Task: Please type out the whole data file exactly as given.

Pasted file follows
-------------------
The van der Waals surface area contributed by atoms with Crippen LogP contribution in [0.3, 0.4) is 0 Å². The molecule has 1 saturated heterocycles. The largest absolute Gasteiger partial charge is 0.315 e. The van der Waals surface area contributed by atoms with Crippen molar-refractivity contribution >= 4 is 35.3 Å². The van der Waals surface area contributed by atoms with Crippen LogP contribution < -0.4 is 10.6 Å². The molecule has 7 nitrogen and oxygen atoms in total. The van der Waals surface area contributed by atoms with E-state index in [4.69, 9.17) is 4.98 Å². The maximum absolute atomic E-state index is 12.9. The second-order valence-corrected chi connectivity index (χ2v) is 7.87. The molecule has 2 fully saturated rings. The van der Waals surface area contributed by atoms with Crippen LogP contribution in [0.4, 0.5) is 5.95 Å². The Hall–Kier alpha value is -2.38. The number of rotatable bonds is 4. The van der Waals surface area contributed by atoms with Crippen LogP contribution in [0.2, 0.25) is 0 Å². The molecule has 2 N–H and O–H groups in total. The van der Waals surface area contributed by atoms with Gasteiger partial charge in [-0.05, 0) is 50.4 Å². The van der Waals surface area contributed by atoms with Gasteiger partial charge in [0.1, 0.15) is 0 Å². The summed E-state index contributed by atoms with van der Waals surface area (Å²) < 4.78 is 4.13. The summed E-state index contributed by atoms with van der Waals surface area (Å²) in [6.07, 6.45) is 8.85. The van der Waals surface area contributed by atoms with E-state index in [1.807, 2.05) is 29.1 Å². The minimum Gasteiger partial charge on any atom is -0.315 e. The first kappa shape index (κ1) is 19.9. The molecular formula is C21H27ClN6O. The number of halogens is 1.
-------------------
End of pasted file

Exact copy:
The van der Waals surface area contributed by atoms with Crippen LogP contribution in [0.3, 0.4) is 0 Å². The molecule has 1 saturated heterocycles. The largest absolute Gasteiger partial charge is 0.315 e. The van der Waals surface area contributed by atoms with Crippen molar-refractivity contribution >= 4 is 35.3 Å². The van der Waals surface area contributed by atoms with Crippen LogP contribution < -0.4 is 10.6 Å². The molecule has 7 nitrogen and oxygen atoms in total. The van der Waals surface area contributed by atoms with E-state index in [4.69, 9.17) is 4.98 Å². The maximum absolute atomic E-state index is 12.9. The second-order valence-corrected chi connectivity index (χ2v) is 7.87. The molecule has 2 fully saturated rings. The van der Waals surface area contributed by atoms with Crippen LogP contribution in [0.4, 0.5) is 5.95 Å². The Hall–Kier alpha value is -2.38. The number of rotatable bonds is 4. The van der Waals surface area contributed by atoms with Crippen LogP contribution in [0.2, 0.25) is 0 Å². The molecule has 2 N–H and O–H groups in total. The van der Waals surface area contributed by atoms with Gasteiger partial charge in [-0.05, 0) is 50.4 Å². The van der Waals surface area contributed by atoms with Gasteiger partial charge in [0.1, 0.15) is 0 Å². The summed E-state index contributed by atoms with van der Waals surface area (Å²) < 4.78 is 4.13. The summed E-state index contributed by atoms with van der Waals surface area (Å²) in [6.07, 6.45) is 8.85. The van der Waals surface area contributed by atoms with E-state index in [1.807, 2.05) is 29.1 Å². The minimum Gasteiger partial charge on any atom is -0.315 e. The first kappa shape index (κ1) is 19.9. The molecular formula is C21H27ClN6O. The number of halogens is 1.